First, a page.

While Frieda didn’t order the shoes herself for testing, the shoes came in just a couple of days with no issues, leading her to rate the purchase and delivery a 5 out of 5.
As of this writing, the Speed Force II has a customer rating average of 4.9 out of 5 stars on the Xero Shoes website, out of 114 reviews total. Reviews are overwhelmingly positive, and customers are big fans of the minimalist feel and solid tread while running.
Most complaints are minor, as a couple of customers with more narrow feet didn’t like the wide toe box as much. One negative complaint, however, didn’t like the barefoot feel, as they say, “They are light and roomy and, I think, would be comfortable, if it weren’t for the fact that I can feel the tread pushing into my feet. I feel like I am walking on gravel the whole time.”
Final Verdict of Our Xero Shoes Speed Force II Review
If you’re into barefoot running shoes, the Speed Force IIs are an ideal racing shoe and performance shoe for the road, although they did well in our testing on multiple surfaces. The minimalist shoes can also double as a cross-trainer for CrossFit workouts or HIIT training.
For those new to barefoot running, the Speed Force II can be a great entry point, only costing $110 and having a 5,000-mile warranty on the tread. Just be aware that there will be a learning curve and it’ll take some time to adapt to the new feel of a barefoot shoe.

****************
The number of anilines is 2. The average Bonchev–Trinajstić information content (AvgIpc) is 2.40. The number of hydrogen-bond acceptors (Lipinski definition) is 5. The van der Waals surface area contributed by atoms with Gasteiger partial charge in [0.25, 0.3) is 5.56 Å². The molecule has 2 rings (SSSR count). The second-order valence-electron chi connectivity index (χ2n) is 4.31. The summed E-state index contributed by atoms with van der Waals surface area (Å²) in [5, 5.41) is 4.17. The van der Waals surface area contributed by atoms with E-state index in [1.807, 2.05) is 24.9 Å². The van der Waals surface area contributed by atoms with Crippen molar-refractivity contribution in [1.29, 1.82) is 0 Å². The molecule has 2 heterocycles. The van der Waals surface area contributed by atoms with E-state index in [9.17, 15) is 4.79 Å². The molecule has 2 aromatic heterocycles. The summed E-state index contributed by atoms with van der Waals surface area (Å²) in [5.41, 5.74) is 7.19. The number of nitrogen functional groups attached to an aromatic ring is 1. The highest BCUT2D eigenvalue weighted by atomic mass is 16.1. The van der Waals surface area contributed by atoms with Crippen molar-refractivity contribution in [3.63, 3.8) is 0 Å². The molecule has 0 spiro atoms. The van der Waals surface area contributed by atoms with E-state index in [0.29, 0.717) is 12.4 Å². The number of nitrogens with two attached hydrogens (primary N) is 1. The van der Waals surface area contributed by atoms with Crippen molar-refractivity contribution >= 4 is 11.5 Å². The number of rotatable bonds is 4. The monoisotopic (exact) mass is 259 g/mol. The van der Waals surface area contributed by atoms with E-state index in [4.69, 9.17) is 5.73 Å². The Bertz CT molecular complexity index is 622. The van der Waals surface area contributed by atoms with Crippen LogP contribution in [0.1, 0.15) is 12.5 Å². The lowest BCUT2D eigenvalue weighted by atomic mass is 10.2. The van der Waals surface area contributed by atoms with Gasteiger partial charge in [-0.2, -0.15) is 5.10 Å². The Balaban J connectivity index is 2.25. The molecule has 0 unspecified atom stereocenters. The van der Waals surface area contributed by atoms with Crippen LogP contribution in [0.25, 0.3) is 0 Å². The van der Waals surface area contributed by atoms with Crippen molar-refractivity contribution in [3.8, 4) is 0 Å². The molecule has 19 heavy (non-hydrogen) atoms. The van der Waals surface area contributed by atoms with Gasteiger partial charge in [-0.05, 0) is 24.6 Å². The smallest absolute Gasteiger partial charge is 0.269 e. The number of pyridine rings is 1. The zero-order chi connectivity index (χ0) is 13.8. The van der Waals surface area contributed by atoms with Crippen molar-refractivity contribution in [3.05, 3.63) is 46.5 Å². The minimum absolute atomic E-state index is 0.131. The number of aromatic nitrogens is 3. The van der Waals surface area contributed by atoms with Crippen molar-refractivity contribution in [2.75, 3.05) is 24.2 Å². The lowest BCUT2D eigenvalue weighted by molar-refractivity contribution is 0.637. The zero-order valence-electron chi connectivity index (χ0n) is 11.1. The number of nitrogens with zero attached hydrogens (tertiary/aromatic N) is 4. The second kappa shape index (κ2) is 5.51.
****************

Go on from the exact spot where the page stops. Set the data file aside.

Xero Shoes Speed Force II Rating
Xero Shoes Speed Force II
Xero Shoes has made their lightest running shoe yet with their new updated barefoot shoe. See our thoughts in our Xero Shoes Speed Force review.
Product Brand: Xero Shoes
Product Currency: USD
Product Price: 109.99
Product In-Stock: InStock
Xero Shoes Speed Force II: FAQs
How much does the Xero Speed Force weigh?
The Xero Speed Force IIs are the company’s lightest performance shoe, with a men’s size 9 shoe weighing only 6.5 ounces.
Are Xero Shoes good to run in?
Although Xero Shoes have been designed for different modes of training, the shoes are lightweight, and each outsole is warrantied for 5,000 miles, making them extremely durable running shoes. With that said, if you haven’t worn barefoot shoes before, be aware that there is a learning curve for these shoes; there’s less cushion in minimalist shoes than in traditional shoes, so you’ll need to spend some time in them to get a feel for them.
What is the best running shoe?
The best running shoe for you will depend on the type of running you plan on doing, as well as the level of comfort and support you’d like in your shoes. Here are some of our favorite picks for best running shoes:
Best Running Shoes Overall: Brooks Glycerin 20
Best Cross-Training Running Shoes: Nike Winflo 8 Shield
Best Neutral Running Shoes: Brooks Ghost 14
Best Trail Running Shoes: Altra Lone Peak
Best Running Shoes for Wide Feet: HOKA Speedgoat 5
Best Running Shoes for Speed Training: On Cloud X
Best Cushioned Running Shoes: HOKA Clifton 8